Substorm evolution of auroral structures


Partamies, Noora, Juusola, Liisa, Whiter, Daniel and Kauristie, Kirsti (2015) Substorm evolution of auroral structures Journal of Geophysical Research, 120, (7), pp. 5958-5972. (doi:10.1002/2015JA021217).

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Description/Abstract

Auroral arcs are often associated with magnetically quiet time and substorm growth phases. We have studied the evolution of auroral structures during global and local magnetic activity to investigate the occurrence rate of auroral arcs during different levels of magnetic activity. The ground-magnetic and auroral conditions are described by the magnetometer and auroral camera data from five Magnetometers — Ionospheric radars — All-sky cameras Large Experiment stations in Finnish and Swedish Lapland. We identified substorm growth, expansion, and recovery phases from the local electrojet index (IL) in 1996–2007 and analyzed the auroral structures during the different phases. Auroral structures were also analyzed during different global magnetic activity levels, as described by the planetary Kp index. The distribution of auroral structures for all substorm phases and Kp levels is of similar shape. About one third of all detected structures are auroral arcs. This suggests that auroral arcs occur in all conditions as the main element of the aurora. The most arc-dominated substorm phases occur in the premidnight sector, while the least arc-dominated substorm phases take place in the dawn sector. Arc event lifetimes and expectation times calculated for different substorm phases show that the longest arc-dominated periods are found during growth phases, while the longest arc waiting times occur during expansion phases. Most of the arc events end when arcs evolve to more complex structures. This is true for all substorm phases. Based on the number of images of auroral arcs and the durations of substorm phases, we conclude that a randomly selected auroral arc most likely belongs to a substorm expansion phase. A small time delay, of the order of a minute, is observed between the magnetic signature of the substorm onset (i.e., the beginning of the negative bay) and the auroral breakup (i.e., the growth phase arc changing into a dynamic display). The magnetic onset was observed to precede the structural change in the auroral display. A longer delay of a few minutes was found between the beginning of the growth phase and the first detected auroral structure.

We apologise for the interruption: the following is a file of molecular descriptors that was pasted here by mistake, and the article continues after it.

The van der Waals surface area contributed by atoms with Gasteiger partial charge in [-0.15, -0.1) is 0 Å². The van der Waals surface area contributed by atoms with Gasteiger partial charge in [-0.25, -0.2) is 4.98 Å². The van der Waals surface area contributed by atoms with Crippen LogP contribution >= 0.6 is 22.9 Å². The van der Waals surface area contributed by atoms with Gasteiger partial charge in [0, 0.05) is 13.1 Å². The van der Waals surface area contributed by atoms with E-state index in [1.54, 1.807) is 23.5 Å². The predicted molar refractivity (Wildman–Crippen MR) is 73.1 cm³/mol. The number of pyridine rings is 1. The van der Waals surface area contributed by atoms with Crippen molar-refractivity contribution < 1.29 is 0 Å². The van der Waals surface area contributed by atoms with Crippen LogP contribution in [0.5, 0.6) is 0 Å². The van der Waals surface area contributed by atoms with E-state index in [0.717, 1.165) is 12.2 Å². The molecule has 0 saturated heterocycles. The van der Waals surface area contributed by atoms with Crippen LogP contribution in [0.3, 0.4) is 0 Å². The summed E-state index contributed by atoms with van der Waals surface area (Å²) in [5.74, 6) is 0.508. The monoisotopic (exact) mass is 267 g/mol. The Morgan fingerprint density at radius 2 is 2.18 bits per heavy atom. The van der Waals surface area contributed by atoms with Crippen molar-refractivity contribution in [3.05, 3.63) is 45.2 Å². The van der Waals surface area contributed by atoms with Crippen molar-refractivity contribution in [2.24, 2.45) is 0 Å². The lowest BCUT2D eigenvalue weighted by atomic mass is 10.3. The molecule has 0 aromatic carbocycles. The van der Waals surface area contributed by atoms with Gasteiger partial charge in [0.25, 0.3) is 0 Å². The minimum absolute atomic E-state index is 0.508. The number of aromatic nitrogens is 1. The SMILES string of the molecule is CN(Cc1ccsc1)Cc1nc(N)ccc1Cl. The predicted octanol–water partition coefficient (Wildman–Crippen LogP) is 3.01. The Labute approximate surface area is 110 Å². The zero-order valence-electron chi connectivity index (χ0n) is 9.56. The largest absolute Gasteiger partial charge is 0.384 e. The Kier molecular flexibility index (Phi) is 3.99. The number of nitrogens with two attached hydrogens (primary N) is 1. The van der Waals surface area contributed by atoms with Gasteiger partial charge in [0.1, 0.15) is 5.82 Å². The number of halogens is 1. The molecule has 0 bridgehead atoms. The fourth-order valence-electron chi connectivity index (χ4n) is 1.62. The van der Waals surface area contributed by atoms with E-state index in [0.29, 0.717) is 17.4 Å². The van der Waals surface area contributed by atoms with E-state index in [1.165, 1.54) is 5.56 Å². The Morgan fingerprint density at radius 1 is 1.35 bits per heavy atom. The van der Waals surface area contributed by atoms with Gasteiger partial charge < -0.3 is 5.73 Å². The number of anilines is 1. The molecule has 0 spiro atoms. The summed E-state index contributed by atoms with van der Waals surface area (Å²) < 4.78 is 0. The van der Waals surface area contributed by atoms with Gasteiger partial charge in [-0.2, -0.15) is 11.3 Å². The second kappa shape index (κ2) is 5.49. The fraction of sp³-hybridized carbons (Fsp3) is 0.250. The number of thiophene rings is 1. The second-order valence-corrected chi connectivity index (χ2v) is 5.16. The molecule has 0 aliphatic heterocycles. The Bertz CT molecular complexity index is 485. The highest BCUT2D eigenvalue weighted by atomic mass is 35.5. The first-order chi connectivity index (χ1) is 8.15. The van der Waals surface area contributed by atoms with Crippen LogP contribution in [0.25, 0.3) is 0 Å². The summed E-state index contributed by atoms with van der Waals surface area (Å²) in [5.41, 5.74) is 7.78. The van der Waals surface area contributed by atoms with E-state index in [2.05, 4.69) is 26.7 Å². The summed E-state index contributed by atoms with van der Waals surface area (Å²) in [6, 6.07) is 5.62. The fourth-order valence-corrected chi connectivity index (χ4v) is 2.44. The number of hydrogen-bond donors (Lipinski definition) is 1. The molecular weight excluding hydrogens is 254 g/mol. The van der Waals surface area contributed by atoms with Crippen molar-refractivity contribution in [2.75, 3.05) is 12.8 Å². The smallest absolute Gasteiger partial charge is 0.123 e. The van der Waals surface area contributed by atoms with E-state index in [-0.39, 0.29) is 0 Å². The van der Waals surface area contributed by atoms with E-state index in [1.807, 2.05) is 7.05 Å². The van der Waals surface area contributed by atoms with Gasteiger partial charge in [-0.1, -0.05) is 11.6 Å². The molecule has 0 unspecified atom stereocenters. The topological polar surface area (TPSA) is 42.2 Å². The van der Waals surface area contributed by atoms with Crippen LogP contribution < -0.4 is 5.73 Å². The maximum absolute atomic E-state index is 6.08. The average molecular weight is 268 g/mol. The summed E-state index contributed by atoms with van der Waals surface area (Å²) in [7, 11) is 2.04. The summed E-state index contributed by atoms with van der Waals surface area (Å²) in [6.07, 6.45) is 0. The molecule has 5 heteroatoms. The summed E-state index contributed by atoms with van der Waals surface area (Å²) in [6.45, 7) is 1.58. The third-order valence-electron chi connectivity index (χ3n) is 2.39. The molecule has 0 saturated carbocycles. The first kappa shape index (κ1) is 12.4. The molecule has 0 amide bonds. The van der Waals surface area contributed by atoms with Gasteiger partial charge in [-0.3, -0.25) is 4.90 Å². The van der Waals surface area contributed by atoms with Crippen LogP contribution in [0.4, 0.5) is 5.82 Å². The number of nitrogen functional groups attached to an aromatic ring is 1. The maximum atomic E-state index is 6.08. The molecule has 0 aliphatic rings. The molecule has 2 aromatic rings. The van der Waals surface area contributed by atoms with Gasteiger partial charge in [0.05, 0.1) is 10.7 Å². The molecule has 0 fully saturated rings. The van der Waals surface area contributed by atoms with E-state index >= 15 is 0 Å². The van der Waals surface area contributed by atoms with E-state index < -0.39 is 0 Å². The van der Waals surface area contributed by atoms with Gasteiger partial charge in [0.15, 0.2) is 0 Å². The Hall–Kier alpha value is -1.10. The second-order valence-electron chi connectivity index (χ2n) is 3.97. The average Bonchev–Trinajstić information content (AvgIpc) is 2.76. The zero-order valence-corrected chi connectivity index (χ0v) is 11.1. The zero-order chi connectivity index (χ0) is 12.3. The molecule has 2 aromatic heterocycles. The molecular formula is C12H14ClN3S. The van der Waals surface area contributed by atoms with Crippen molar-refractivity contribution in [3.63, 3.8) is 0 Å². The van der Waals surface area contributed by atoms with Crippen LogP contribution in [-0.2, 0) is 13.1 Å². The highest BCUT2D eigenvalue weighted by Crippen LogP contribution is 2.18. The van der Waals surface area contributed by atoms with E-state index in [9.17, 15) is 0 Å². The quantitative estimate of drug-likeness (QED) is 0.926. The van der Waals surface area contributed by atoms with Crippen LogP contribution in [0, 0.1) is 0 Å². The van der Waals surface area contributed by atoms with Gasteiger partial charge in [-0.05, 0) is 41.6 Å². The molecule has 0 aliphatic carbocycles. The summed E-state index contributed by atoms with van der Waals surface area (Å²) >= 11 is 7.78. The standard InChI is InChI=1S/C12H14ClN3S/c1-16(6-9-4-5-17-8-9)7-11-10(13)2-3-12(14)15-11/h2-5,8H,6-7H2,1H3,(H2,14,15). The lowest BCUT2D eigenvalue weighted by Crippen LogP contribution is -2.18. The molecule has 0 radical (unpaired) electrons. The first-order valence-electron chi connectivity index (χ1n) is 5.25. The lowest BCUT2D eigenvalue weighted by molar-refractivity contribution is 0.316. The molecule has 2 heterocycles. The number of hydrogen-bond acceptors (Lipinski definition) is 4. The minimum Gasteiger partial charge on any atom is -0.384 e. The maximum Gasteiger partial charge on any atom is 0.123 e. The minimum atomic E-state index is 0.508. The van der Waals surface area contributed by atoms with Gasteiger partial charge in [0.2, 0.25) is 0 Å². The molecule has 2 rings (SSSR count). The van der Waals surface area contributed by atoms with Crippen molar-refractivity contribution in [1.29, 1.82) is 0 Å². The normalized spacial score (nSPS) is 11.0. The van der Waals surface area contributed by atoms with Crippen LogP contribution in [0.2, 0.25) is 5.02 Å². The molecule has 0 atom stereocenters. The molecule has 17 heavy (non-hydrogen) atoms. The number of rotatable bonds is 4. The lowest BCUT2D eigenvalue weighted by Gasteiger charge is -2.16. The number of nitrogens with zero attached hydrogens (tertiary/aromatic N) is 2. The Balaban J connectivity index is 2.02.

Item Type: Article
Digital Object Identifier (DOI): doi:10.1002/2015JA021217
ISSNs: 0148-0227 (print)
Organisations: Astronomy Group
ePrint ID: 397224
Date :
Date Event
19 June 2015Accepted/In Press
22 July 2015Published
Date Deposited: 22 Jun 2016 13:20
Last Modified: 17 Apr 2017 02:40
Further Information:Google Scholar
URI: http://eprints.soton.ac.uk/id/eprint/397224

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